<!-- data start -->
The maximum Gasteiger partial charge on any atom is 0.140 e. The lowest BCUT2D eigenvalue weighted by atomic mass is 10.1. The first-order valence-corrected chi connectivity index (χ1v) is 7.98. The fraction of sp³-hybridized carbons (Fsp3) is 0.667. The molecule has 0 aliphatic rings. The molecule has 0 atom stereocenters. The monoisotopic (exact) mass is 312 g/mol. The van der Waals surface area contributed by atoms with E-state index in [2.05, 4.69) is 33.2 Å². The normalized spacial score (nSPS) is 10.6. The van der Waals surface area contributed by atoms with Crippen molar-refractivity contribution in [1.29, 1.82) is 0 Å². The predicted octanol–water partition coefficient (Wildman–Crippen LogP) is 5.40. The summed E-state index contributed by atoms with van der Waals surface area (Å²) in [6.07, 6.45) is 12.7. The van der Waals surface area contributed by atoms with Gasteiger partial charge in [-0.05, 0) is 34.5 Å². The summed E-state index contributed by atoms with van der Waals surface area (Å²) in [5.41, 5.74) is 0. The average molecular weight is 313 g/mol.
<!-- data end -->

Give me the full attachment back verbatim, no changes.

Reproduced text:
The maximum Gasteiger partial charge on any atom is 0.140 e. The lowest BCUT2D eigenvalue weighted by atomic mass is 10.1. The first-order valence-corrected chi connectivity index (χ1v) is 7.98. The fraction of sp³-hybridized carbons (Fsp3) is 0.667. The molecule has 0 aliphatic rings. The molecule has 0 atom stereocenters. The monoisotopic (exact) mass is 312 g/mol. The van der Waals surface area contributed by atoms with E-state index in [2.05, 4.69) is 33.2 Å². The normalized spacial score (nSPS) is 10.6. The van der Waals surface area contributed by atoms with Crippen molar-refractivity contribution in [1.29, 1.82) is 0 Å². The predicted octanol–water partition coefficient (Wildman–Crippen LogP) is 5.40. The summed E-state index contributed by atoms with van der Waals surface area (Å²) in [6.07, 6.45) is 12.7. The van der Waals surface area contributed by atoms with Gasteiger partial charge in [-0.05, 0) is 34.5 Å². The summed E-state index contributed by atoms with van der Waals surface area (Å²) in [5.41, 5.74) is 0. The average molecular weight is 313 g/mol.